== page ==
Fugazi: The Argument

Discussion in 'Archived Threads 2001-2004' started by JasonK, Oct 19, 2001.

  1. JasonK

    JasonK Supporting Actor

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    Hey all,
    I just got this today, but only had the chance to listen to the first 3 tracks. The first thing I noticed was that track 2 (the first track is w/out music) is a lot harder than what I'm used to from Fugazi. The drums kicked a lot more than on albums like 13 Songs or even End Hits. I like.
    However, Fugazi also released a single with "Furniture" on it, but the 3 songs on the single are not on the Argument. So I ordered the single and will post my thoughts on that and the rest of Argument at some point in the near future.
    Any other takes on the album?
     
  2. Vince Maskeeper

    Vince Maskeeper Producer

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    quote: The first thing I noticed was that track 2 (the first track is w/out music) is a lot harder than what I'm used to from Fugazi. The drums kicked a lot more than on albums like 13 Songs or even End Hits. I like.[/quote]
    Well, from a production standpoint you might be correct, but from a songwriting standpoint this is probably the weakest Fugazi record yet.
    Understand that 13 songs (the combination of the first 2 EPs "Fugazi" and "Margin Walker") was recorded on the super cheap at a studio which was just really getting seriously established at the time. 13 songs tunes have a much lower production value, mostly because they come from a different era of both recording and of the band's budgets. The drums on all their more recent records have gotten punchier as the recording technology availble at medium budgets has increased, as has Fugazi's popularity, record sales and in turn recording budgets.
    End hits had pretty good drum sounds, however the songs on that record didn't really lend themselves, for the most part, to attack heavy drums. End Hits was, for the majority, a laid back record.
    The songs on Arguemnt are certainly not harder than Fugazi's better work (Repeater, In on the kill taker)-- this is just another step down the road they started with RED MEDICINE and had continued on END HITS.
    They've steadily continued into the realm of what I like to call "meander rock". The songs have no serious direction- and certainly no fury that the earlier records had. The Arguement, for the most part, falls in closer with groups like Mogwai or Belle and Sebastion, essentially sleepy-time music.
    The saddest part about it is that I was ready, after hearing the Arguement, to just resolve myself with the fact that the boys are getting old and (as I said a million times) rock is a kids game. However, the Furniture single shows that these boys still have a fair dose or rock in them somewhere,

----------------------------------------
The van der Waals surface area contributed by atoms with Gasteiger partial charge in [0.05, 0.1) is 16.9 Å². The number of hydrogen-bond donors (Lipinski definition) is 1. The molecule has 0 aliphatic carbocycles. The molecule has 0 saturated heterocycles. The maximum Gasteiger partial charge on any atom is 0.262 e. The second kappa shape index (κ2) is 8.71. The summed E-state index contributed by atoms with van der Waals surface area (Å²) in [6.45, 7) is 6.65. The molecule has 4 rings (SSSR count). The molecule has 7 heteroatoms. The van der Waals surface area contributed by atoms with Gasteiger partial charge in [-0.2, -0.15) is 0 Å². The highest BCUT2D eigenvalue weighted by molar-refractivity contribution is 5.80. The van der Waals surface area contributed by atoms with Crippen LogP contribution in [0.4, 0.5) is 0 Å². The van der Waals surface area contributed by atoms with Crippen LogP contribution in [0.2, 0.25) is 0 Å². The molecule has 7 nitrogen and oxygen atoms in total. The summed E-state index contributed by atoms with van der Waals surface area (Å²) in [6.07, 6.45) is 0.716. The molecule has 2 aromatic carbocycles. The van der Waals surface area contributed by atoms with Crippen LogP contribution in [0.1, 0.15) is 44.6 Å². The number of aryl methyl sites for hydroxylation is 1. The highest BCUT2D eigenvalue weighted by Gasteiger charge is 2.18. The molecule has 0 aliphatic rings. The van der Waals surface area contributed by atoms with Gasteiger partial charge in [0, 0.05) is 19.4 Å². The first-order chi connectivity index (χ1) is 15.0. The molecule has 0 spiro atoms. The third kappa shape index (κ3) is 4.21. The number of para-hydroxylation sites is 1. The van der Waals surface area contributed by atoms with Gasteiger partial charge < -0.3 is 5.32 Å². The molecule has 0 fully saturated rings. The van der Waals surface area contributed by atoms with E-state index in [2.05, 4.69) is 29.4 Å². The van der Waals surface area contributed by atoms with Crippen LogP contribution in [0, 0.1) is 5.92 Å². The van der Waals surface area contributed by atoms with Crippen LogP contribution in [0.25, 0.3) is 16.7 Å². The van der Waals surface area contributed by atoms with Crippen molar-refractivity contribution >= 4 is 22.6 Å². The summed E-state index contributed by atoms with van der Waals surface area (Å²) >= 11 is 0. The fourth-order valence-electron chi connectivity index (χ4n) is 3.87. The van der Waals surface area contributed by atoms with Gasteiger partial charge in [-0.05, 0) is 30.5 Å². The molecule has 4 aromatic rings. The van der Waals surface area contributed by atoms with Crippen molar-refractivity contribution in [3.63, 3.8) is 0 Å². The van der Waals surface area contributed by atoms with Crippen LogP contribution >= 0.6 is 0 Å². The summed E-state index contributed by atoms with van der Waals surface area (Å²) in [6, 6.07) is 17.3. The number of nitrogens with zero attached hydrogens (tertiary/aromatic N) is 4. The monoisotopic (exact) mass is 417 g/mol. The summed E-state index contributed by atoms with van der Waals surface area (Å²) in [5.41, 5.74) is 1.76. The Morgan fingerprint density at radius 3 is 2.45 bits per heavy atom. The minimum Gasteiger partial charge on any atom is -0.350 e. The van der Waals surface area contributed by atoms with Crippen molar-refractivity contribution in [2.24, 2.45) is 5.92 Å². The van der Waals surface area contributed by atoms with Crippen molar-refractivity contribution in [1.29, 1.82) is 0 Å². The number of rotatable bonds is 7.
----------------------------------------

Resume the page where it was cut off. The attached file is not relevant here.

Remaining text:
Of course, the tune FURNITURE is as old as the band itself. It was actually performed at the band's very first show more than 10 years ago, and they have only now gotten around to recording it. The song certainly has a feel of the material from 13 songs (however the performance on the single is a little different to how they played it live. The "stops" in the song used to have little slinky drum fills- usually punctuated with Brendan's bell. If you're interested to hear the "original" version- there is a portion recorded live in 89 or 90 on the Fugazi film INSTRUMENT, which is coming to DVD next month!)
    So I thought, maybe it just goes to show they're old-- the only rockin tune on the album or single is 10 years old. Not so fast! Number 5 the second song on the single rocks with reckless abandon- and it's completely instrumental! I think the arguement would have been a better record if more songs sounded like Number 5!
    Then came the 3rd song on the single, HELLO MORNING which also brings a big bag of power and tension that fugazi is known for. Just the guitar intro alone builds tension and you can FEEL something big is coming. And the song delivers.
    The fact that these 3 rockin uptempo tones were relegated to the single leads me to believe Fugazi had an intention to create a very mild record with the Arguement. I'm not sure exactly WHY, but I guess I can say I'm glad Fugazi is always bucking expectations. However, that being said, I really long to get my hands on another full on anthem-rock album like repeater before Fugazi disappears off into the sunset.
    It was always, to me, like Fugazi was a very straight ahead, take the lead kind of band. All the songs moved forward- I never felt the songs sat still or waddled around in their own excesses (like too many bands are guilty of these days... ahem,tool,ahem)-- the last 3 Fugazi records have portrayed Fugazi not as a forward moving band- rather one meandering about, not sure which direction to push the songs.
    Overall, the arguement is a C- in my opinion. It will, no doubt, grow on me as I listen to it- but it certainly was another disappointment if you're looking for fugazi to be the take the lead through the forest-type band they were in the early/mid 90's. Anymore they seem more like a lost hiker, wandering around hoping to FIND a trail.
    Postscript: Absolutely pick up the Single for Furniture.
    On another aside, inside the foldover around the booklet is a photo from the Kent State University May Fouth monument, here on the Kent State University campus (actually feels like about 100 years from where I sit on campus currently typing, but it's on campus none the less). Nothing special about the picture, just figured I'd mention it was neat to see a photo from home town in their album (Fugazi played a free show at KSU in 1998, when I assume the pic was taken).
    For ref (my opinions of previous Fugazi Records):
    Fugazi EP : B+
    Margin Walker: A-
    Repeater: A
    Steady Diet of Nothing: A-
    In on the kill taker: A+
    Red Medicine: B
    End Hits: C
    Arguement: C-
    -Vince
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    [Edited last by Vince Maskeeper on October 24, 2001 at 04:11 PM]
     
  3. JasonK

    JasonK Supporting Actor